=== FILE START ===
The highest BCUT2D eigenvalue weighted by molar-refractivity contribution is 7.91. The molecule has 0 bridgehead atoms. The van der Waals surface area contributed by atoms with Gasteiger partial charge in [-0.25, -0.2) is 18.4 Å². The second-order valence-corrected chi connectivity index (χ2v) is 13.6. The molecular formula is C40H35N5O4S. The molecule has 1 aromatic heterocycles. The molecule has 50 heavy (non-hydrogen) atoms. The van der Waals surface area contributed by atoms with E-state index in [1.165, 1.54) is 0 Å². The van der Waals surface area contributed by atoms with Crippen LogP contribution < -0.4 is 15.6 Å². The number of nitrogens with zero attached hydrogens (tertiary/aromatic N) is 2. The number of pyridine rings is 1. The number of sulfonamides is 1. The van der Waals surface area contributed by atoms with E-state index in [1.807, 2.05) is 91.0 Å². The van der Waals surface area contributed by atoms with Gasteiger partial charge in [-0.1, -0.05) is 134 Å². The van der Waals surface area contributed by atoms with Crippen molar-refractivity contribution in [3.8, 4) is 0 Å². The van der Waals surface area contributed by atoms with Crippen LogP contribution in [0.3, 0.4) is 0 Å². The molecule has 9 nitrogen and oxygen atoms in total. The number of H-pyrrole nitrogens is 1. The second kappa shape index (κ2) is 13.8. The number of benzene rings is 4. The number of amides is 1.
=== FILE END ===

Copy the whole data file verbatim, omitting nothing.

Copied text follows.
The highest BCUT2D eigenvalue weighted by molar-refractivity contribution is 7.91. The molecule has 0 bridgehead atoms. The van der Waals surface area contributed by atoms with Gasteiger partial charge in [-0.25, -0.2) is 18.4 Å². The second-order valence-corrected chi connectivity index (χ2v) is 13.6. The molecular formula is C40H35N5O4S. The molecule has 1 aromatic heterocycles. The molecule has 50 heavy (non-hydrogen) atoms. The van der Waals surface area contributed by atoms with E-state index in [1.165, 1.54) is 0 Å². The van der Waals surface area contributed by atoms with Crippen LogP contribution < -0.4 is 15.6 Å². The number of nitrogens with zero attached hydrogens (tertiary/aromatic N) is 2. The number of pyridine rings is 1. The number of sulfonamides is 1. The van der Waals surface area contributed by atoms with E-state index in [1.807, 2.05) is 91.0 Å². The van der Waals surface area contributed by atoms with Gasteiger partial charge in [-0.1, -0.05) is 134 Å². The van der Waals surface area contributed by atoms with Crippen molar-refractivity contribution in [3.8, 4) is 0 Å². The van der Waals surface area contributed by atoms with Crippen LogP contribution in [0.3, 0.4) is 0 Å². The molecule has 9 nitrogen and oxygen atoms in total. The number of H-pyrrole nitrogens is 1. The second kappa shape index (κ2) is 13.8. The number of benzene rings is 4. The number of amides is 1.